Explore The Club
A Day at the Club
9:30 AM Arrive to a warm welcome.
Take time to relax and greet friends.
Share stories about what is going on in our lives.
Daily News. Take a look at samples of Good News from both Local and World news, look at this day in history, discuss daily topics, or Holidays.
Brain Games. Trivia, Shake Loose a Memory (anything to get neurons firing and friends reminiscing)
Play a lighthearted game of chance (cards, bunko, Kings in the Corner, etc.) take bathroom breaks or just get up and stretch our legs a little.
Begin preparing for lunch. Clear off tables from previous activities. Clean hands. Get drinks and napkins ready for lunch.
Noon Lunch. Best shared with friends.
Finish up game from before lunch if the group is still interested
Work on Craft/Art project. Listen to music. Members are encouraged to engage with other members.
Physical Activity. Sit and Stretch, Balloon Volley, Beanbag Toss. Encourages movement and laughter.
2:20 PM Begin to look for caregivers to arrive. Say our good byes and talk about the day we’ve had.
This is a 5-hour day (from 9:30 to 2:30) – Times are not listed except for the beginning and end and lunch to help things flow. If an activity is working, the Activity Director will stay with it for longer. if it’s not working, they will to flex a little and give it a chance, but will also move to a proven activity for a while. There’s no need to hurry or entertain. What’s important is promoting the camaraderie with patience, humor, flexibility, grace, and respect.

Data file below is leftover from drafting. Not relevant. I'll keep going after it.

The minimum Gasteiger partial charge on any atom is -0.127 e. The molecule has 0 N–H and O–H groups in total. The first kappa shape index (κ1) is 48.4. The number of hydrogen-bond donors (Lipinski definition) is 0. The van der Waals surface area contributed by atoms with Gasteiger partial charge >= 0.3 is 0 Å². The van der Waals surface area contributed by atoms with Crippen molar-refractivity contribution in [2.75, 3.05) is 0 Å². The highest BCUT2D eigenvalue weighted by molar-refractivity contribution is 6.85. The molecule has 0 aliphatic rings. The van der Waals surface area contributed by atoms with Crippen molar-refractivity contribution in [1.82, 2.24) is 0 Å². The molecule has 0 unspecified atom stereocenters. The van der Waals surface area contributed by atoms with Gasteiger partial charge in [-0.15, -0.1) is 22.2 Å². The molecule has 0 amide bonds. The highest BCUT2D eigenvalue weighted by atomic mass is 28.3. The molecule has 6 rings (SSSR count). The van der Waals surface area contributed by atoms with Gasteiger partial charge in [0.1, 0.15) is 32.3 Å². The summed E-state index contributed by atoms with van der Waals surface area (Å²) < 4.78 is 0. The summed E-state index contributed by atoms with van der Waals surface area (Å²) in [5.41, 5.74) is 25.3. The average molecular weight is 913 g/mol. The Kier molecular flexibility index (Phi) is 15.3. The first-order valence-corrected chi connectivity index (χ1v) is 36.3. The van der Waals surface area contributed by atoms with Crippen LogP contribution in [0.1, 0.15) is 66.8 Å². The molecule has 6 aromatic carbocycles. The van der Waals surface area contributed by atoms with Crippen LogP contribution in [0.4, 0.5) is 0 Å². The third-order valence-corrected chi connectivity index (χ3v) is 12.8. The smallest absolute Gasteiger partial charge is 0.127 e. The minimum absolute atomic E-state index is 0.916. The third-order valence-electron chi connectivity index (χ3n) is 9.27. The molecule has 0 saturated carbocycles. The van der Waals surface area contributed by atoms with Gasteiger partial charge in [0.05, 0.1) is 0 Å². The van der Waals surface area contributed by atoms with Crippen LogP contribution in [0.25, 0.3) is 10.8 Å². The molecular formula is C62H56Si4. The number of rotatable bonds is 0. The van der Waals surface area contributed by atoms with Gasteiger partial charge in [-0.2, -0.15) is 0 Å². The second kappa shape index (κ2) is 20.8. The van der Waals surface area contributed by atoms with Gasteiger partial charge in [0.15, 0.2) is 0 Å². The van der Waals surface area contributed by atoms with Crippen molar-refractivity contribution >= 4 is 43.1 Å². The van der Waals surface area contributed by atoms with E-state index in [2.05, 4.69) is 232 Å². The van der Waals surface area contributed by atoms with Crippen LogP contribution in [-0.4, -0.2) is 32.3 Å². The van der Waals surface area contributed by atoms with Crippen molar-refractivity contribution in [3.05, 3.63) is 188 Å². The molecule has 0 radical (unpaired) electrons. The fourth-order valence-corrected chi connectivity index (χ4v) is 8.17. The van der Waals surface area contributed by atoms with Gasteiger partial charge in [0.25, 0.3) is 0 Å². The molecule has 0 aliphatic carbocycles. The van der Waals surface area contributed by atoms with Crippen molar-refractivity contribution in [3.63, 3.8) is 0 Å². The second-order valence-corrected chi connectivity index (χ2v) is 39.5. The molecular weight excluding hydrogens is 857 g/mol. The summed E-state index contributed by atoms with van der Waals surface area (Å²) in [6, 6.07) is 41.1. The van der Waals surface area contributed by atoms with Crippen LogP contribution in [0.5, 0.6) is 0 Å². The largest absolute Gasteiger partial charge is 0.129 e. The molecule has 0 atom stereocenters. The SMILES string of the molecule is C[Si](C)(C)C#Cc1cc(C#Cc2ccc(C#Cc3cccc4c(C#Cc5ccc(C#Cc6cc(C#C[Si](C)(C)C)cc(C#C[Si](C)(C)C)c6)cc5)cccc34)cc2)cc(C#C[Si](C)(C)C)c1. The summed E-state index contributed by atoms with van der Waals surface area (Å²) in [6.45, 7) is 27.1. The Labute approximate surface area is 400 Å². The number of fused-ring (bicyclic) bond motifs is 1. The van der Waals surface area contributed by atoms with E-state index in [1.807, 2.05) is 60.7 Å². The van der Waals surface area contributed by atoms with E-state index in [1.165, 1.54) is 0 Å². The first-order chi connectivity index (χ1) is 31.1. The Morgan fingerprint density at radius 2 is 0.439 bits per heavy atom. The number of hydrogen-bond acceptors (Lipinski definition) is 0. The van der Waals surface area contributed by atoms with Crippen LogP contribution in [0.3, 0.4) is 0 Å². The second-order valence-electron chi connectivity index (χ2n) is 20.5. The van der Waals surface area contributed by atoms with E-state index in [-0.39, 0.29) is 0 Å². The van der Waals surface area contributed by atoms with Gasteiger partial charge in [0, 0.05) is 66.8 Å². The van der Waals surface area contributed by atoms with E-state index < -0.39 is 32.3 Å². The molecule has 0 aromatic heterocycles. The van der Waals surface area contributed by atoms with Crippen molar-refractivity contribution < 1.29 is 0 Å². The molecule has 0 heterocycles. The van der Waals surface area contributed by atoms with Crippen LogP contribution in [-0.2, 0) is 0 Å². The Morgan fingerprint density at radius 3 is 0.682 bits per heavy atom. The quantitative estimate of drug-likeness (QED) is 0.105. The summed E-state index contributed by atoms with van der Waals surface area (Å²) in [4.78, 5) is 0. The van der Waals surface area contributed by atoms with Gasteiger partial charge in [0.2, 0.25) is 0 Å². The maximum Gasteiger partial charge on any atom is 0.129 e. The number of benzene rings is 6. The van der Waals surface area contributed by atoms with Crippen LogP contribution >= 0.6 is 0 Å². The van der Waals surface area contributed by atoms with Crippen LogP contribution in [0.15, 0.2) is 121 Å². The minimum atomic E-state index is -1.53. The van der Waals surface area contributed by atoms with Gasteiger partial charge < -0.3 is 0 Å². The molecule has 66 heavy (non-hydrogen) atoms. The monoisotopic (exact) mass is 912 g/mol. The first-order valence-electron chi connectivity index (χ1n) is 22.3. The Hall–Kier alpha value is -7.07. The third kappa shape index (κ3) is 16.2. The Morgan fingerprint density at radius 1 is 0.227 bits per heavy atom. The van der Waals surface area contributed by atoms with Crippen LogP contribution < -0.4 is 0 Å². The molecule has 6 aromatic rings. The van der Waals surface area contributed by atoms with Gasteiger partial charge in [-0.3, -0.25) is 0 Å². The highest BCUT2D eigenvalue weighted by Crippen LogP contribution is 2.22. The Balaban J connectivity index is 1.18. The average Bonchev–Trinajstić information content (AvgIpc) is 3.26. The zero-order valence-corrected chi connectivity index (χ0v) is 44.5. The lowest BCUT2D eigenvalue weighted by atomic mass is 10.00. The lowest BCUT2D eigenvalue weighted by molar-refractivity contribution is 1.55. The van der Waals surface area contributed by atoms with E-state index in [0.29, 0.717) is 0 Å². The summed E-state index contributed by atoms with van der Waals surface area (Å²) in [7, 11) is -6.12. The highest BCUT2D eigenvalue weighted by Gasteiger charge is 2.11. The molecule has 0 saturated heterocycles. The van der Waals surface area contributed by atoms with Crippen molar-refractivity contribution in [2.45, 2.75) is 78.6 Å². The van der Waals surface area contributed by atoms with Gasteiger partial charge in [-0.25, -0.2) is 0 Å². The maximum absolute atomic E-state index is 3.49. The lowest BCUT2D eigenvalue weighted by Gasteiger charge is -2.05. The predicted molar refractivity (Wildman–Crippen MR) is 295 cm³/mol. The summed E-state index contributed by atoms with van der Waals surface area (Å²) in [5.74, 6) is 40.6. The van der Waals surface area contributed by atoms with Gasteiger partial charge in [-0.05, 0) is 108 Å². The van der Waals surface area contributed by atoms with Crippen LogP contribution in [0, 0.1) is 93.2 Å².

Group exercises and active games improve range-of-motion and balance, build strength, get blood and joints moving, and improve overall wellbeing.
Music, art projects, and other activities exercise mental muscles. Projects are tailored to each person's ability and comfort, with enough challenge to enjoy the satisfaction of success.
Old Friends Club creates space for community and friendship. The companionship allows group members to care for one another, restores a sense of purpose and even becomes motivation to get moving in the morning.
A nutritious lunch shared with friends nourishes body and soul.
Engaging with peers outside of the home offers a chance to regain a sense of independence.
Club members discover common ground, make friends and find ways to show kindness to one another. Caring for others is a gift of purpose for people who so often must submit to care.
Respite for Caregivers
You are better able to give good care if you take good care of yourself. It's okay, and important, to make sure your own needs are met. Old Friends Club can give you worry-free time to be at home, take care of errands, or catch up with a friend. Take time to breathe and maintain your own mental and physical health.
Averaging around $15 an hour, OFC costs far less than other care alternatives. And the benefits listed above have been shown to prevent or delay the need for more expensive care. If a higher level of care is eventually needed, participation with the Club, and learning to trust others for care, eases the transition.
Resources and Support
We come alongside caregivers to listen, encourage, share ideas and connect you to resources that can make things a bit easier.